NCAA research advises users to keep in mind that the demographics of the student-athlete population are different from those of the general student body. For example, the student-athlete population has a higher proportion of men and people of color than the general student body. As a result, when evaluating the data, NCAA research recommends disaggregating data by gender and race. (For example, comparing black men in the general student body to black male student-athletes).

As the databases demonstrate, some areas of study are more popular among student-athletes than the general student body. Many factors can lead to those decisions, Paskus said.

“As with the general student population, student-athletes have many considerations when they choose what degree to pursue,” Paskus said. “Those can include their interests, their family’s desires, whether they are academically prepared to take on requirements of a certain major program, whether certain classes or labs conflict with practice times, and the advice they receive from others on campus.”

A few key findings from the report

Female student-athletes are just as likely to major in STEM fields as their nonathlete peers.

In Division I, the percentage of female student-athletes pursuing a degree in a science, technology, engineering or math major is equal to women in the general student body. In Division II, female student-athletes are more likely than women in the general student body to pursue a STEM degree. In Division I, 15 percent of female students as well as 15 percent of female student-athletes are seeking those degrees. In Division II, 17 percent of female student-athletes and 11 percent of women in the general student body are pursuing STEM degrees. Within those numbers, 18 percent of black female student-athletes in Division II are pursuing degrees in the field, compared with 8 percent of black women in the general student body.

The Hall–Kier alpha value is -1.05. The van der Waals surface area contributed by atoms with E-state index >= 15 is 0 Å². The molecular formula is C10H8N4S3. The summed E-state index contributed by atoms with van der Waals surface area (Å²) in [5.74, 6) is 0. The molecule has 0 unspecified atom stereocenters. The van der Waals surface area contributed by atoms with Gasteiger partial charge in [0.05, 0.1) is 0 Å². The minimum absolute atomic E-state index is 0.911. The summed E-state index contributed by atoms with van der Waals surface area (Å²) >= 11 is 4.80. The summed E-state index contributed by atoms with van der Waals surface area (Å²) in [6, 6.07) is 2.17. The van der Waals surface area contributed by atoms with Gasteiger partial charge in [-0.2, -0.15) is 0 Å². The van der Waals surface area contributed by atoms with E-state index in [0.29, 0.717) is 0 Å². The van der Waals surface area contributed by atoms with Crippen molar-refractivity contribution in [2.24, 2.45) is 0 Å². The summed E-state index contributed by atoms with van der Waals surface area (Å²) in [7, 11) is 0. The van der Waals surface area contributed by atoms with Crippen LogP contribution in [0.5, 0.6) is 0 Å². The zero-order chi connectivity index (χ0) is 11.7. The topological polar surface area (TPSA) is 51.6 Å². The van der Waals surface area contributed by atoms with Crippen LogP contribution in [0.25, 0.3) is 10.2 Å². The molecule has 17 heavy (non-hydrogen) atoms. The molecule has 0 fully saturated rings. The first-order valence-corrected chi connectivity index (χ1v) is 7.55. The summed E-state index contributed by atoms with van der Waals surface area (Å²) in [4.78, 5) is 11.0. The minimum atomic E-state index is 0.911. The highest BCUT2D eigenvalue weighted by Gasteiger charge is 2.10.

Rising academic standards have had little impact on student-athlete degree choices.

While NCAA academic committees — the Division I Committee on Academics and the Division II Academic Requirements Committee — have continued to put in place higher standards for student-athletes to show they are making academic progress toward their degrees, those decisions appear to have had little or no impact on the areas of study student-athletes choose to pursue. Over the past 10 years, the degrees awarded to student-athletes have followed similar trends to those seen in the general student body.

Both Callahan and Leidig said they are pleased to see higher academic standards for college athletes generally have not led the student-athlete population to pursue simpler studies.

“People always make the assumption that any changing of the rules is going to have a negative impact,” Callahan said. “I think students are a lot more resilient than we give them credit for. They adjust their behaviors, but in this case they didn’t adjust their behaviors by pursuing an easier major.”

Perhaps not surprisingly, student-athletes like sports.

College athletes are more than twice as likely to graduate with a degree related to athletics or fitness. In 2015-16, 7 percent of the degrees conferred to student-athletes in Division I were in fields such as kinesiology or fitness studies, compared with 3 percent of the general student body. In the same year in Division II, 10 percent of degrees conferred to student-athletes were in these fields, compared with 4 percent of the general student body.